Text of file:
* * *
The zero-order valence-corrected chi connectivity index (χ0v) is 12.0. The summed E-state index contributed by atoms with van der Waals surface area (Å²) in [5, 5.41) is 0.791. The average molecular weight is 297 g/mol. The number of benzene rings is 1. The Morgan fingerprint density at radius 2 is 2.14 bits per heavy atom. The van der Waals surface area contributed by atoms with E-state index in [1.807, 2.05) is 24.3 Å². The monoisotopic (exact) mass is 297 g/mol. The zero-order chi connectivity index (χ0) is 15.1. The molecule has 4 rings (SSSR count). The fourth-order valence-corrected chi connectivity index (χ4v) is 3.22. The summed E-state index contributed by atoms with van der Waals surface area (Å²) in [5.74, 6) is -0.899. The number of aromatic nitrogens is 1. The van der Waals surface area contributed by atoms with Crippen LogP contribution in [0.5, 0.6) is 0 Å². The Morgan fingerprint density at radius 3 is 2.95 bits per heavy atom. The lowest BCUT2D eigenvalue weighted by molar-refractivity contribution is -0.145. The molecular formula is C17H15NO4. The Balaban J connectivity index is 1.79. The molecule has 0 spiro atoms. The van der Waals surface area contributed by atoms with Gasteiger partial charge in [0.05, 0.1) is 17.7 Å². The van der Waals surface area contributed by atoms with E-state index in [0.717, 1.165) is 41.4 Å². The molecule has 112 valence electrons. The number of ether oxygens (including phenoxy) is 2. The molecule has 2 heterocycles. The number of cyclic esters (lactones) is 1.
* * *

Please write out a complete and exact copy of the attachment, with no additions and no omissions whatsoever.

The zero-order valence-corrected chi connectivity index (χ0v) is 12.0. The summed E-state index contributed by atoms with van der Waals surface area (Å²) in [5, 5.41) is 0.791. The average molecular weight is 297 g/mol. The number of benzene rings is 1. The Morgan fingerprint density at radius 2 is 2.14 bits per heavy atom. The van der Waals surface area contributed by atoms with E-state index in [1.807, 2.05) is 24.3 Å². The monoisotopic (exact) mass is 297 g/mol. The zero-order chi connectivity index (χ0) is 15.1. The molecule has 4 rings (SSSR count). The fourth-order valence-corrected chi connectivity index (χ4v) is 3.22. The summed E-state index contributed by atoms with van der Waals surface area (Å²) in [5.74, 6) is -0.899. The number of aromatic nitrogens is 1. The van der Waals surface area contributed by atoms with Crippen LogP contribution in [0.5, 0.6) is 0 Å². The Morgan fingerprint density at radius 3 is 2.95 bits per heavy atom. The lowest BCUT2D eigenvalue weighted by molar-refractivity contribution is -0.145. The molecular formula is C17H15NO4. The Balaban J connectivity index is 1.79. The molecule has 0 spiro atoms. The van der Waals surface area contributed by atoms with Gasteiger partial charge in [0.05, 0.1) is 17.7 Å². The van der Waals surface area contributed by atoms with E-state index in [0.717, 1.165) is 41.4 Å². The molecule has 112 valence electrons. The number of ether oxygens (including phenoxy) is 2. The molecule has 2 heterocycles. The number of cyclic esters (lactones) is 1.